Where charity failed and hurt the Haitian economy entrepreneurial vision made way for hope to become reality. Haitian women rebuild their lives by embracing and capitalizing on the pursuit of life, liberty, and happiness.
Shelley Clay founded Papillon Enterprise in 2008 after quickly surmising the worth for Haitians of business startups versus charity handouts.
Shelley and her husband, Corrigan, traveled to Haiti in 2007 hoping to adopt. “I soon realized most of the ‘orphans’ I was seeing had parents,” she said. They simply could not afford to care for them.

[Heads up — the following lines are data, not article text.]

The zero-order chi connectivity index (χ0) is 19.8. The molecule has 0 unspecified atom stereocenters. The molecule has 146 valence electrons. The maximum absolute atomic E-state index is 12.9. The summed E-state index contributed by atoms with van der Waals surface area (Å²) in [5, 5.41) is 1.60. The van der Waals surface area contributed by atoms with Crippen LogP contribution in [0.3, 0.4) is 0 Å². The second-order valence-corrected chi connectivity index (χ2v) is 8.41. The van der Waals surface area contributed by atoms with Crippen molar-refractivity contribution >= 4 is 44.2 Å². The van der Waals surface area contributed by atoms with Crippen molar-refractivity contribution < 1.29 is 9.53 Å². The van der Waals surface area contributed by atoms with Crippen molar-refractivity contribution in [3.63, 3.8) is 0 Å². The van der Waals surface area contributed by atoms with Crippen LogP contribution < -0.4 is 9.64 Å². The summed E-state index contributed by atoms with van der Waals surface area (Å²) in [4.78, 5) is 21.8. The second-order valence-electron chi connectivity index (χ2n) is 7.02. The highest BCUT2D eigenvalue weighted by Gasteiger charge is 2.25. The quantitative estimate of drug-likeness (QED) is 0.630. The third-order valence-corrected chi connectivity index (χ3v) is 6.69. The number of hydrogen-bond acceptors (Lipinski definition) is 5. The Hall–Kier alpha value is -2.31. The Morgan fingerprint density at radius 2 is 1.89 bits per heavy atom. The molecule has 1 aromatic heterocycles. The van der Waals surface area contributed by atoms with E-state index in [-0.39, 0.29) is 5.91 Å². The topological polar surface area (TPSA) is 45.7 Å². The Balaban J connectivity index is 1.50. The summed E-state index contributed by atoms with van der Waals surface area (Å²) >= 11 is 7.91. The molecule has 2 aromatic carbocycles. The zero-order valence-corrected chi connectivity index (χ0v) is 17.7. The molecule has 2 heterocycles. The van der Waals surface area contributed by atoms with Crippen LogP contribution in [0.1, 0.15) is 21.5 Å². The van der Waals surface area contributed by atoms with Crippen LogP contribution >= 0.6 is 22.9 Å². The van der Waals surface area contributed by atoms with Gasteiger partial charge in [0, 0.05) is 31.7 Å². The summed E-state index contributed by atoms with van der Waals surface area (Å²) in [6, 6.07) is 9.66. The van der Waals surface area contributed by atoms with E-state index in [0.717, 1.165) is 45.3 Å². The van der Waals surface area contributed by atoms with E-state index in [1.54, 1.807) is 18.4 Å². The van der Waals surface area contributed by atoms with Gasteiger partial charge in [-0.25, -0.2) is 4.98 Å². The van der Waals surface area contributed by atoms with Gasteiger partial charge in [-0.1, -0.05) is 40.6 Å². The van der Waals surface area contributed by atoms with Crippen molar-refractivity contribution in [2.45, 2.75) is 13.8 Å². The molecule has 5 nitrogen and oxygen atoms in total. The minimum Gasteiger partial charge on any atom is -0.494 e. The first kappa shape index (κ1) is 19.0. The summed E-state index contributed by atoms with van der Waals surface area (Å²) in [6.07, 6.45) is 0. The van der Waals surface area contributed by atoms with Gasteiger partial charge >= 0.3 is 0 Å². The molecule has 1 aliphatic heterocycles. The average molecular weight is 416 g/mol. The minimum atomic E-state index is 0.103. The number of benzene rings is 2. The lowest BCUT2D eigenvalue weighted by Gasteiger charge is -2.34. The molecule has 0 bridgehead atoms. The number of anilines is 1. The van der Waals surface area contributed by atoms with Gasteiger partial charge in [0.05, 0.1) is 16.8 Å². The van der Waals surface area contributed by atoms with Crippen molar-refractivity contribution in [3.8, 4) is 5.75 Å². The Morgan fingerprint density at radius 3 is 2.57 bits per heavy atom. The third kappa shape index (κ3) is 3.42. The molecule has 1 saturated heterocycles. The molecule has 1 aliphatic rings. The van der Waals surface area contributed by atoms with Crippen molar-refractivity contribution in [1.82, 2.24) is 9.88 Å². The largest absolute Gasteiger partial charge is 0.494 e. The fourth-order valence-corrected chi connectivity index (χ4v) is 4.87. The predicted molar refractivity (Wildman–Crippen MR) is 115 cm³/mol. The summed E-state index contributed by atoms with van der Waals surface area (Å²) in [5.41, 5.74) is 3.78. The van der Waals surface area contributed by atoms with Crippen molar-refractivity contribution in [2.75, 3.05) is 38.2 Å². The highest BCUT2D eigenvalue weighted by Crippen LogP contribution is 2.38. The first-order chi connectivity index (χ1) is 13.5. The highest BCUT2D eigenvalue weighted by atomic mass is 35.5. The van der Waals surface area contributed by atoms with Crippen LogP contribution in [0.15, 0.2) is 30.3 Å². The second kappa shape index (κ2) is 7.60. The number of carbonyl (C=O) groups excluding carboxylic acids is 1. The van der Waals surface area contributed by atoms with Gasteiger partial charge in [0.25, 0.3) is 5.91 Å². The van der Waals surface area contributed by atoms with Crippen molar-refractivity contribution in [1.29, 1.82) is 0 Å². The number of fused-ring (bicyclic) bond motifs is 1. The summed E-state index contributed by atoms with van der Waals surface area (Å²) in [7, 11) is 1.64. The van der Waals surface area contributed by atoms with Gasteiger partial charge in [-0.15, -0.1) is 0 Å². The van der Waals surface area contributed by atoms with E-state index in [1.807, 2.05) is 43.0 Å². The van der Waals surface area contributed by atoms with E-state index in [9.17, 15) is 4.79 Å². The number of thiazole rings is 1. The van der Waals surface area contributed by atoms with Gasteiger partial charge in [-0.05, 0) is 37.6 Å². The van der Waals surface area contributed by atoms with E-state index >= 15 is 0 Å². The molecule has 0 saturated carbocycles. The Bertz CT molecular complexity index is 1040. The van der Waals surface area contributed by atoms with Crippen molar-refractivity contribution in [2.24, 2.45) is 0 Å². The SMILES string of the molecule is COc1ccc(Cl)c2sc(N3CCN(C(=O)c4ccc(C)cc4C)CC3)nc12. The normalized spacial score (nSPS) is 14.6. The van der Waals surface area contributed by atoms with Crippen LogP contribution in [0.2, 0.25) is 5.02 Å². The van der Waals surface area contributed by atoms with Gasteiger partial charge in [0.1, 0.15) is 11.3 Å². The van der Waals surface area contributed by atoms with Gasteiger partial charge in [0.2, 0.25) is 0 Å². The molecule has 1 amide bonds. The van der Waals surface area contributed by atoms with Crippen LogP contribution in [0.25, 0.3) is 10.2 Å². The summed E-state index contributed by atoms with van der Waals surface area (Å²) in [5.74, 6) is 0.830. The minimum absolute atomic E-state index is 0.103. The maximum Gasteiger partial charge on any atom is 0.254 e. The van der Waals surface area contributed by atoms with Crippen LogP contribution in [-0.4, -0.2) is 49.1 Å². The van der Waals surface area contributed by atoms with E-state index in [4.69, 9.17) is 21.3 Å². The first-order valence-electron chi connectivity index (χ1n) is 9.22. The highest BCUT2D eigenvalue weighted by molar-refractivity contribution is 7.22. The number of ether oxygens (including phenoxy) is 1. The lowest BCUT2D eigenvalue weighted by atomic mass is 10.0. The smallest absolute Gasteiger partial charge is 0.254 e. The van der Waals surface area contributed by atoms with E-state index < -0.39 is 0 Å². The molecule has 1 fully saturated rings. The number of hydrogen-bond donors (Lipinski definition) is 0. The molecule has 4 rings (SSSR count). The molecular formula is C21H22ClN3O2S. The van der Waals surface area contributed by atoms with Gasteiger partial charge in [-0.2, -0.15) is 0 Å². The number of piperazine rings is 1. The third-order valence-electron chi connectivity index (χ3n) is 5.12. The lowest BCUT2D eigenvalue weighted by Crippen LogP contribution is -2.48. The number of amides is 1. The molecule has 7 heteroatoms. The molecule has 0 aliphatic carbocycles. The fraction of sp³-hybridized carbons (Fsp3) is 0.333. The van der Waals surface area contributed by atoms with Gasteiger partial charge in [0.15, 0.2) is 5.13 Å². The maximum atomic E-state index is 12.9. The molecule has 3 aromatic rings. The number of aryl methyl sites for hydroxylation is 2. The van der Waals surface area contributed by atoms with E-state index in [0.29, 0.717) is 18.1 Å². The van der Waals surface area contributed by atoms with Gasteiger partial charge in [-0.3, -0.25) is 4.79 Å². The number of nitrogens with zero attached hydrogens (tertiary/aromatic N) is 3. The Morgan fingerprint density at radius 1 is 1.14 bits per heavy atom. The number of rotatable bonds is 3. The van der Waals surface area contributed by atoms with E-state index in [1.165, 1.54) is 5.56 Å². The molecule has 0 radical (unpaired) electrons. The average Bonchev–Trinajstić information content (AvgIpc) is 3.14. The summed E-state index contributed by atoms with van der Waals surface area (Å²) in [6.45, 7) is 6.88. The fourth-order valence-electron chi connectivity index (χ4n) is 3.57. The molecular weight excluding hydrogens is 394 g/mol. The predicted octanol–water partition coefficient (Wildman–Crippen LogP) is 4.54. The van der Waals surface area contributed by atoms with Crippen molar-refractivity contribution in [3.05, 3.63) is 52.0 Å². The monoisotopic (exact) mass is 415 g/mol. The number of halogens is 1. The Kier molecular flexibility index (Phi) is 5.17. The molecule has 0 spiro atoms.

Clay also realized that the thousands of dollars going to adoption fees would end up in government officials’ hands and the bureaucracy, not with poor Haitian families. The more urgent need, she decided, was to help poor mothers earn money so they could afford to keep their children rather than turn them over to orphanages.
Several single mothers who work at Papillon have progressed from having their children in orphanages to owning their own homes and paying the fees to send their children to school.
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